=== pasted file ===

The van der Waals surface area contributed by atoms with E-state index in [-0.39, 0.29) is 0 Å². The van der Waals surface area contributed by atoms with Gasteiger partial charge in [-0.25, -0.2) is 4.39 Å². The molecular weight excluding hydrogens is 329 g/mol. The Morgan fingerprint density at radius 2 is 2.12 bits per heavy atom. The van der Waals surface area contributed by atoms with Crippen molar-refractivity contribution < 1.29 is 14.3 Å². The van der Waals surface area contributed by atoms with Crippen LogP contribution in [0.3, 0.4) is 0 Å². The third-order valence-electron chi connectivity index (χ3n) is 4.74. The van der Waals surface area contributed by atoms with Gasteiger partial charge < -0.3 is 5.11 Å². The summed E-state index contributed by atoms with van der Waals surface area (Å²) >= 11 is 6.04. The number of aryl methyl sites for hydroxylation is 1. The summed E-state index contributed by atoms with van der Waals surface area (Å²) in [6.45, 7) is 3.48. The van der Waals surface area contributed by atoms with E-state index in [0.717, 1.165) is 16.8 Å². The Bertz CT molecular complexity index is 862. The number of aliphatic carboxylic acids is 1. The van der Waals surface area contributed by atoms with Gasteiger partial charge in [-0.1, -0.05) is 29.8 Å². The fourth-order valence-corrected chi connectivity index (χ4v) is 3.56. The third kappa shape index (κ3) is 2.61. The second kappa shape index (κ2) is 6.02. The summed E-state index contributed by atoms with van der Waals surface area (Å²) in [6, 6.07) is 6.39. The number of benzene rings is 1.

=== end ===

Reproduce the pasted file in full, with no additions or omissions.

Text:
The van der Waals surface area contributed by atoms with E-state index in [-0.39, 0.29) is 0 Å². The van der Waals surface area contributed by atoms with Gasteiger partial charge in [-0.25, -0.2) is 4.39 Å². The molecular weight excluding hydrogens is 329 g/mol. The Morgan fingerprint density at radius 2 is 2.12 bits per heavy atom. The van der Waals surface area contributed by atoms with Crippen molar-refractivity contribution < 1.29 is 14.3 Å². The van der Waals surface area contributed by atoms with Crippen LogP contribution in [0.3, 0.4) is 0 Å². The third-order valence-electron chi connectivity index (χ3n) is 4.74. The van der Waals surface area contributed by atoms with Gasteiger partial charge < -0.3 is 5.11 Å². The summed E-state index contributed by atoms with van der Waals surface area (Å²) >= 11 is 6.04. The number of aryl methyl sites for hydroxylation is 1. The summed E-state index contributed by atoms with van der Waals surface area (Å²) in [6.45, 7) is 3.48. The van der Waals surface area contributed by atoms with E-state index in [0.717, 1.165) is 16.8 Å². The Bertz CT molecular complexity index is 862. The number of aliphatic carboxylic acids is 1. The van der Waals surface area contributed by atoms with Gasteiger partial charge in [-0.1, -0.05) is 29.8 Å². The fourth-order valence-corrected chi connectivity index (χ4v) is 3.56. The third kappa shape index (κ3) is 2.61. The second kappa shape index (κ2) is 6.02. The summed E-state index contributed by atoms with van der Waals surface area (Å²) in [6, 6.07) is 6.39. The number of benzene rings is 1.